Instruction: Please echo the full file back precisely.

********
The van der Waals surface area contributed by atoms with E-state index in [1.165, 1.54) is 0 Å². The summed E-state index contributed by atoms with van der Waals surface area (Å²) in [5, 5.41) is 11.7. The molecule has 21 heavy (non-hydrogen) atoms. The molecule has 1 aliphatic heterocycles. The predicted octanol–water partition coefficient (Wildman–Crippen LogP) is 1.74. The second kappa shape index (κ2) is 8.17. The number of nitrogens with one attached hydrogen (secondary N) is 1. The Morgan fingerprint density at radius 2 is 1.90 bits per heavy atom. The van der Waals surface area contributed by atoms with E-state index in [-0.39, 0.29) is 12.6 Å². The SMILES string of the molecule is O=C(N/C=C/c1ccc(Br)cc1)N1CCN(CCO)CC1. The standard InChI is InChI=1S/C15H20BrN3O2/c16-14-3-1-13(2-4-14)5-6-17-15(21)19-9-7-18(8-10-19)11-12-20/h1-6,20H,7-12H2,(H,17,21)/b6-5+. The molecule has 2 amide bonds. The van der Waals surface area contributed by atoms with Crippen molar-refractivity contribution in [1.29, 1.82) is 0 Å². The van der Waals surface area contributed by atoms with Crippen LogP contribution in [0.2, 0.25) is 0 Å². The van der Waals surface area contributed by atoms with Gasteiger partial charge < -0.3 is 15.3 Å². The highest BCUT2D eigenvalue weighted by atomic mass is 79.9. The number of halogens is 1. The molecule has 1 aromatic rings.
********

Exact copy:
The van der Waals surface area contributed by atoms with E-state index in [1.165, 1.54) is 0 Å². The summed E-state index contributed by atoms with van der Waals surface area (Å²) in [5, 5.41) is 11.7. The molecule has 21 heavy (non-hydrogen) atoms. The molecule has 1 aliphatic heterocycles. The predicted octanol–water partition coefficient (Wildman–Crippen LogP) is 1.74. The second kappa shape index (κ2) is 8.17. The number of nitrogens with one attached hydrogen (secondary N) is 1. The Morgan fingerprint density at radius 2 is 1.90 bits per heavy atom. The van der Waals surface area contributed by atoms with E-state index in [-0.39, 0.29) is 12.6 Å². The SMILES string of the molecule is O=C(N/C=C/c1ccc(Br)cc1)N1CCN(CCO)CC1. The standard InChI is InChI=1S/C15H20BrN3O2/c16-14-3-1-13(2-4-14)5-6-17-15(21)19-9-7-18(8-10-19)11-12-20/h1-6,20H,7-12H2,(H,17,21)/b6-5+. The molecule has 2 amide bonds. The van der Waals surface area contributed by atoms with Crippen molar-refractivity contribution in [1.29, 1.82) is 0 Å². The van der Waals surface area contributed by atoms with Crippen LogP contribution in [0.2, 0.25) is 0 Å². The van der Waals surface area contributed by atoms with Gasteiger partial charge < -0.3 is 15.3 Å². The highest BCUT2D eigenvalue weighted by atomic mass is 79.9. The number of halogens is 1. The molecule has 1 aromatic rings.